July | August 2017


 

 

 

 

 

 

States Move to Regulate, Ban Daily Fantasy Sports Industry

by Lisa McKinney, CSG Communications Associate
If you’re a sports fan, you’ve probably seen those ubiquitous advertisements for daily fantasy sports websites ramp up with Super Bowl 50 fast approaching. As these websites’ popularity surges, state officials have to contend with the uncharted legal territory that surrounds their operations.
Like traditional fantasy sports contests, daily fantasy sports websites allow players to create fantasy teams made up of professional or collegiate athletes, and earn points and win money based on the real-world performance of those athletes. Unlike traditional fantasy sports, competitions are held on a daily or weekly basis rather than over the course of a season. Players pay an entry fee in order to participate, which funds prizes and creates revenue for daily fantasy sports companies.
In October, regulators in Nevada ruled that fantasy sports websites constitute gambling and ordered them to stop operating in the state without gambling licenses.
New York Attorney General Eric Schneiderman filed a lawsuit in December to shut down daily fantasy sports websites in the state. The battle went before a judge on Dec. 11, who found in favor of the attorney general’s call to ban the websites. However, an appeals court ruled daily fantasy sports could operate there pending a trial.
In a Nov. 10 letter to daily fantasy sports company DraftKings, Schneiderman drew a distinction between daily fantasy sports and traditional fantasy sports that have been popular for more than 30 years, stating, “They play for bragging rights or side wagers, and the Internet sites that host traditional fantasy sports receive most of their revenue from administrative fees and advertising, rather than profiting principally from gambling.”
Illinois Attorney General Lisa Madigan said in December that fantasy sports betting amounts to illegal gambling in that state. FanDuel and DraftKings, the two dominant daily fantasy sports companies, separately sued her over her opinion letter. Texas’ attorney general also stated that daily fantasy sports equals illegal gambling because the companies take a portion of the bets as revenue.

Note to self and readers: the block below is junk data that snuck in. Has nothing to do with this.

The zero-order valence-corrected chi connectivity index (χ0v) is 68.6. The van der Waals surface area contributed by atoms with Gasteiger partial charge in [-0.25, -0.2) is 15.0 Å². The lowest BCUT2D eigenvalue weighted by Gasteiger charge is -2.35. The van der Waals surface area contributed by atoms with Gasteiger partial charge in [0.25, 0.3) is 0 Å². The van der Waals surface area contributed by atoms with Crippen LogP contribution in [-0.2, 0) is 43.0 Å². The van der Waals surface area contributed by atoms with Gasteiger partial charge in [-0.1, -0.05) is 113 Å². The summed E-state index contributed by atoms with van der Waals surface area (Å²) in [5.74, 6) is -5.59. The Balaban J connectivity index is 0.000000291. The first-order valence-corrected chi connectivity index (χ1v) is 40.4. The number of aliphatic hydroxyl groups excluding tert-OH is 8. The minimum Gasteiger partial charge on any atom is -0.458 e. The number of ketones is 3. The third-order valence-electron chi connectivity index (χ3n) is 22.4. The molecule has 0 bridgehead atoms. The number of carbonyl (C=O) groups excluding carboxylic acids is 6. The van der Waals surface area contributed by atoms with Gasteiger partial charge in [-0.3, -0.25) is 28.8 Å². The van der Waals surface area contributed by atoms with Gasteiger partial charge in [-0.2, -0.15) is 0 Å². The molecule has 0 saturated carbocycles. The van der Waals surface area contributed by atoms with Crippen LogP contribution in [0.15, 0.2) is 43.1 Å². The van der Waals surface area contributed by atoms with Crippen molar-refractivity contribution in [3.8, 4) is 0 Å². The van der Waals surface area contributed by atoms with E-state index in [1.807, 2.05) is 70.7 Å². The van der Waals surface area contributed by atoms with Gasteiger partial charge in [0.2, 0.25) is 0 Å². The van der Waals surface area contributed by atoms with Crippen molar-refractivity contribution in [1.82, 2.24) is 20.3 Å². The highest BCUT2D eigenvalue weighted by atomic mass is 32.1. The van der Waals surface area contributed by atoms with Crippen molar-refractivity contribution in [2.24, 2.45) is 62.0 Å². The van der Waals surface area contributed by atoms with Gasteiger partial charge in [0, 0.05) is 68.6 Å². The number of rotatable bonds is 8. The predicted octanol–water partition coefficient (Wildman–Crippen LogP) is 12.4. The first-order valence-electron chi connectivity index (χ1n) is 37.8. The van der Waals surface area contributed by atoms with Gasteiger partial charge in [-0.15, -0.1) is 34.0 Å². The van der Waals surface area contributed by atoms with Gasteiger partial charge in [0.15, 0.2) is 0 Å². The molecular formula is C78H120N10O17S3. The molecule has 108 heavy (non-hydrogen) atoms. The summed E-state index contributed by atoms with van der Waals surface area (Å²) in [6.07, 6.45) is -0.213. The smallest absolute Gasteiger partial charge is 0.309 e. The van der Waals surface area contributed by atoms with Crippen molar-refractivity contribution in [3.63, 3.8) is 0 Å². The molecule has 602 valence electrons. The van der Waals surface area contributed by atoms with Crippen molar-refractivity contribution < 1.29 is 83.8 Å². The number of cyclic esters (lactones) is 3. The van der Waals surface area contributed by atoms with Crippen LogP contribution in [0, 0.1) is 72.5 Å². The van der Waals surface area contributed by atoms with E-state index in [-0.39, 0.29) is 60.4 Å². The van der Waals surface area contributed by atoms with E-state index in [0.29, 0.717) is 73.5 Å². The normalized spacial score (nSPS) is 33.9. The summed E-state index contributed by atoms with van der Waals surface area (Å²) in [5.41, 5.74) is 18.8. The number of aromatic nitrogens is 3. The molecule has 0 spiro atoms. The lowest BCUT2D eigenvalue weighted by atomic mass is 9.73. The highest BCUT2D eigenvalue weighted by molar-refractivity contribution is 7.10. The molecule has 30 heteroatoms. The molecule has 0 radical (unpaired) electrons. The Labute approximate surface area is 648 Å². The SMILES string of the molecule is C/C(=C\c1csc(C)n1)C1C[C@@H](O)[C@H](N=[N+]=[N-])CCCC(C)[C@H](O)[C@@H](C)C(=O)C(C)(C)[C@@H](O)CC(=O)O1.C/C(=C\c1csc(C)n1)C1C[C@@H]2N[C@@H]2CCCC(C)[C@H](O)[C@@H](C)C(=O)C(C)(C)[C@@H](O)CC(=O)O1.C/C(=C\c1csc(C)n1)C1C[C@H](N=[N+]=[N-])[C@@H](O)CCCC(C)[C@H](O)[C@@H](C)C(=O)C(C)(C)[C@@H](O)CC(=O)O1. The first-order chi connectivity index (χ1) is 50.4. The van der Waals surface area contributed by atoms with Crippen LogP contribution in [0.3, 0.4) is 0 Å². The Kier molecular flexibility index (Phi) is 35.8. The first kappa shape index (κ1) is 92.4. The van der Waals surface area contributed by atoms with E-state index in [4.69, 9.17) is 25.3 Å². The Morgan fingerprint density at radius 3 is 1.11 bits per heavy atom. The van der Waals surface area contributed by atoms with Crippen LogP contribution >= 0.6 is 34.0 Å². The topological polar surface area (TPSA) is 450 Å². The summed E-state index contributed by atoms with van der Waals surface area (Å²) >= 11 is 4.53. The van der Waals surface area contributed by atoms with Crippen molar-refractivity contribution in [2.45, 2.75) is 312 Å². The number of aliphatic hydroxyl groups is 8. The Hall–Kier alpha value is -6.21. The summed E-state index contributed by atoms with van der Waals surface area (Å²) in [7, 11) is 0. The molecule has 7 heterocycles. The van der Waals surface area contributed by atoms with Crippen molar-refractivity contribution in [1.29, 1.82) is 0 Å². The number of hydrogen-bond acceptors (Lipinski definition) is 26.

Some states are looking to regulate, rather than ban, the industry. California Assembly Bill 1437, which would authorize companies in the state to offer Internet fantasy sports after obtaining licenses from the California Department of Justice, passed a committee vote Jan. 6. Massachusetts Attorney General Maura Healey proposed regulations that would prohibit anyone under 21 from participating and ban betting on college sports, among other rules. Healy filed the regulations with the Secretary of State’s Office in November. Members of the public were given until Jan. 22 to submit comments.
There are two avenues in which daily fantasy sports companies could pursue their attempts to continue operating in states that have moved to regulate them or shut them down, according to Marc Edelman, associate professor of law at the Zicklin School of Business, Baruch College, City University of New York. The first is through litigation; the second is through legislative change.
“They could take the conservative approach of ceasing to operate in those states and seeking a declarative judgment that they are legal,” he said. “Or they could continue to operate and attempt to defend their operation on their merits. Should they lose in court while operating, that would constitute ongoing illegal activities.”
In most states, the questions around daily fantasy sports’ legality center on whether they are games of chance or games of skill. Generally, games with an element of chance are considered gambling, while games of skill are not. But different states are likely to come to different conclusions about how these websites should be able to operate in their states, or whether they should be allowed to operate at all, based on their existing gaming laws.
“The definition of chance varies by state,” said Edelman. Also, some state laws allow games that depend more on skill than chance while others ban games in which chance has any influence on the outcome.
FanDuel and DraftKings say their contests are based on skill—performance is determined by how much a user knows about the athletes and sport around which the user is building a fantasy team. Critics say the contests are gambling because there is luck involved—things like weather or athlete injuries or suspensions can affect the outcomes of games and thus the outcome of fantasy sports competitions. Ultimately, the outcome is in the hands of the athletes, not the daily fantasy sports players.
Some critics also contend that the shaky legal ground on which daily fantasy sports websites are built is the reason start-ups like FanDuel and DraftKings were able to become so successful, so quickly.
“The reality is if there was no risk involved FanDuel would have never gotten off the ground,” said Edelman. “The market was perceived as too risky by big players such as ESPN, which is why there was no competition. The statements (from daily fantasy sports companies) denying any risk are disingenuous. The climate has proven much less favorable in the last couple months, at least more risky than investors may have expected.”
 
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